2017 Contest Winner

Rembrandt’s Nose

Charles Wyatt

When Rembrandt von Rijn went bankrupt in 1656 he had to sell his large collection of antiquities along with a great many of his drawings and paintings. Charles Wyatt used the long list of Rembrandt’s possessions as a window into the world of one of the greatest painters who ever lived. These poems show us Rembrandt, the ordinary, disorganized man, with a “nose always there in the middle but not quite,” and the brilliant artist whose simplest of drawings are so lifelike that they are begging to exist.

From Rembrandt’s Nose

Farmhouse in Sunlight

If a tree can gather the sun,
this house is a forest,
and the light’s a treasure
hidden already.

Bright shadows hold up
four chimneys,
and we’re close enough
to be inside.

where sharp lines
from the guarded windows
bind armies of morning dust
escaping an angry broom.


Rembrandt’s Nose combines ekphrastic and lyric poetry to reveal what’s beneath the surface of the painter’s work and behind the eyes of those self-portraits, including smells, sounds, tastes and tactility. Wonders and mysteries are found in the humblest of places: in chairs, brooms, feathers, dust motes, ‘cows pissing.’ And there, like a refrain: the nose, ‘that sackbut, that viol, that harmonious bagpipe’ – herald of imperfection, irony, appetite and mortality.”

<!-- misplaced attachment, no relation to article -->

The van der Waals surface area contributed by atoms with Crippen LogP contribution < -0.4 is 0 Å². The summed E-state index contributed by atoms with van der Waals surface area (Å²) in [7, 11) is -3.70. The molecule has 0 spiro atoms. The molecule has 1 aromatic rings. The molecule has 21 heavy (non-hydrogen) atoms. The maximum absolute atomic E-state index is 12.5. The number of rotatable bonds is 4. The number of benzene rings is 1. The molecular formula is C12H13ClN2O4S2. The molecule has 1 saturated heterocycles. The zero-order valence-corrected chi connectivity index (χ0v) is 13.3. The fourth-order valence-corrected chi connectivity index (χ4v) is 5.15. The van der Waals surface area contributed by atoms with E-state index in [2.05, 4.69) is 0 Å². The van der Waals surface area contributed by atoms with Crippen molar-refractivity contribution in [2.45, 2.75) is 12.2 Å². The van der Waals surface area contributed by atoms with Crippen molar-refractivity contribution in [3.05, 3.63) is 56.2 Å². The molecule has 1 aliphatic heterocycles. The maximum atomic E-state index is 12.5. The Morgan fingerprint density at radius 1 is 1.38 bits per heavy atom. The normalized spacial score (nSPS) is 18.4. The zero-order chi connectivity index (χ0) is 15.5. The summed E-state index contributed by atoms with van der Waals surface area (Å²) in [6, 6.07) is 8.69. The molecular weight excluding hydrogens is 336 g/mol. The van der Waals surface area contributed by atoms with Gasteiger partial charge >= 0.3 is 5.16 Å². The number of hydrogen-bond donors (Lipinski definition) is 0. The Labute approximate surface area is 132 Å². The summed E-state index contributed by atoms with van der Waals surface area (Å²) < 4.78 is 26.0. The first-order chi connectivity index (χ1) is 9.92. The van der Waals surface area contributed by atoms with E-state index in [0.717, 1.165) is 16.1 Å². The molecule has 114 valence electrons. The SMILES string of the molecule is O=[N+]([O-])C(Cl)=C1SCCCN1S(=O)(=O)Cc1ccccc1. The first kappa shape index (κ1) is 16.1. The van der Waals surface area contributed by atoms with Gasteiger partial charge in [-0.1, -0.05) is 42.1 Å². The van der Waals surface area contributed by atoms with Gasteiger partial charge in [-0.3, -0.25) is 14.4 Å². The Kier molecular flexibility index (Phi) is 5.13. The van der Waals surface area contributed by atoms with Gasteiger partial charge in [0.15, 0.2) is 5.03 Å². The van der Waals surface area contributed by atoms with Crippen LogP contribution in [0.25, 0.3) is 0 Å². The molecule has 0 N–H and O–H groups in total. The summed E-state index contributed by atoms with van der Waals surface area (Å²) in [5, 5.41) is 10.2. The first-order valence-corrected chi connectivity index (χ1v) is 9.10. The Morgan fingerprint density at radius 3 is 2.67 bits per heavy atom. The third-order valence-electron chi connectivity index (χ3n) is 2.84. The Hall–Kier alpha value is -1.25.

William Trowbridge

Author of Vanishing Points

About the Author

Charles Wyatt

We honor the passing of Charles Wyatt by continuing to read his poems.

Charles Wyatt was the author of two collections of short fiction, Listening to Mozart, (University of Iowa Press) and Swan of Tuonela, (Hanging Loose Press); a novella, Falling Stones: The Spirit Autobiography of S.M. Jones (Texas Review Press); and three poetry chapbooks, A Girl Sleeping (Sow’s Ear Poetry Review Chapbook Series,) Myomancy (Finishing Line Press,) and Angelicus ex Machina (Finishing Line Press.)